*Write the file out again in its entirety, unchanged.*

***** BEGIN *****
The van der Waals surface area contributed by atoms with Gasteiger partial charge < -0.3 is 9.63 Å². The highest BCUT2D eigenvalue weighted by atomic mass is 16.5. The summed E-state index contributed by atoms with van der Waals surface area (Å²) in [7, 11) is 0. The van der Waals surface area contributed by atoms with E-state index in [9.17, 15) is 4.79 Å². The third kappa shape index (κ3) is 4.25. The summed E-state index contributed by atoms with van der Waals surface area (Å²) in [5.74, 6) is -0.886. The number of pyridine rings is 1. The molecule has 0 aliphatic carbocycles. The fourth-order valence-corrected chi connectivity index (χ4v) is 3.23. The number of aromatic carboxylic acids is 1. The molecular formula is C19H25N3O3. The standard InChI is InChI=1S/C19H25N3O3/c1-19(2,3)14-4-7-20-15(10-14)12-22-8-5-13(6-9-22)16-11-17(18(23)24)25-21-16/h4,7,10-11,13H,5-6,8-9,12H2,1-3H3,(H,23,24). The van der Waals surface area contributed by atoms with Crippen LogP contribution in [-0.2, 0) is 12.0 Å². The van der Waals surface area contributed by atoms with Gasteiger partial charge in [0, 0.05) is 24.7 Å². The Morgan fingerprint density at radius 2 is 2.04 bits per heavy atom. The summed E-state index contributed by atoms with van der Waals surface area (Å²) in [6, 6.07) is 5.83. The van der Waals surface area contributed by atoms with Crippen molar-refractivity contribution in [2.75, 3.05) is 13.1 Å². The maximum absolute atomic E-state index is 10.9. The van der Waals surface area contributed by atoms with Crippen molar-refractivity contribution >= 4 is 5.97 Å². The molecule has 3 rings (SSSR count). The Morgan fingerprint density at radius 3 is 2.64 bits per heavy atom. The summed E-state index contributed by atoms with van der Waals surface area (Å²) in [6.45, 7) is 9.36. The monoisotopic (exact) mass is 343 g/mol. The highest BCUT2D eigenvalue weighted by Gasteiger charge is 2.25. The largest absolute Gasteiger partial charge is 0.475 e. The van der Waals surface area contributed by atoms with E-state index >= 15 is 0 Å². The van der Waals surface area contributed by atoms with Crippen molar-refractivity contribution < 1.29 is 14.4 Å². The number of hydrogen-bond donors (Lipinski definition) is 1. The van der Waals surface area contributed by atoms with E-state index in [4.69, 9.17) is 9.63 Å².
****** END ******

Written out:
The van der Waals surface area contributed by atoms with Gasteiger partial charge < -0.3 is 9.63 Å². The highest BCUT2D eigenvalue weighted by atomic mass is 16.5. The summed E-state index contributed by atoms with van der Waals surface area (Å²) in [7, 11) is 0. The van der Waals surface area contributed by atoms with E-state index in [9.17, 15) is 4.79 Å². The third kappa shape index (κ3) is 4.25. The summed E-state index contributed by atoms with van der Waals surface area (Å²) in [5.74, 6) is -0.886. The number of pyridine rings is 1. The molecule has 0 aliphatic carbocycles. The fourth-order valence-corrected chi connectivity index (χ4v) is 3.23. The number of aromatic carboxylic acids is 1. The molecular formula is C19H25N3O3. The standard InChI is InChI=1S/C19H25N3O3/c1-19(2,3)14-4-7-20-15(10-14)12-22-8-5-13(6-9-22)16-11-17(18(23)24)25-21-16/h4,7,10-11,13H,5-6,8-9,12H2,1-3H3,(H,23,24). The van der Waals surface area contributed by atoms with Crippen LogP contribution in [-0.2, 0) is 12.0 Å². The van der Waals surface area contributed by atoms with Gasteiger partial charge in [0, 0.05) is 24.7 Å². The Morgan fingerprint density at radius 2 is 2.04 bits per heavy atom. The summed E-state index contributed by atoms with van der Waals surface area (Å²) in [6, 6.07) is 5.83. The van der Waals surface area contributed by atoms with Crippen molar-refractivity contribution in [2.75, 3.05) is 13.1 Å². The maximum absolute atomic E-state index is 10.9. The van der Waals surface area contributed by atoms with Crippen molar-refractivity contribution >= 4 is 5.97 Å². The molecule has 3 rings (SSSR count). The Morgan fingerprint density at radius 3 is 2.64 bits per heavy atom. The summed E-state index contributed by atoms with van der Waals surface area (Å²) in [6.45, 7) is 9.36. The monoisotopic (exact) mass is 343 g/mol. The highest BCUT2D eigenvalue weighted by Gasteiger charge is 2.25. The largest absolute Gasteiger partial charge is 0.475 e. The van der Waals surface area contributed by atoms with E-state index >= 15 is 0 Å². The van der Waals surface area contributed by atoms with Crippen molar-refractivity contribution < 1.29 is 14.4 Å². The number of hydrogen-bond donors (Lipinski definition) is 1. The van der Waals surface area contributed by atoms with E-state index in [4.69, 9.17) is 9.63 Å².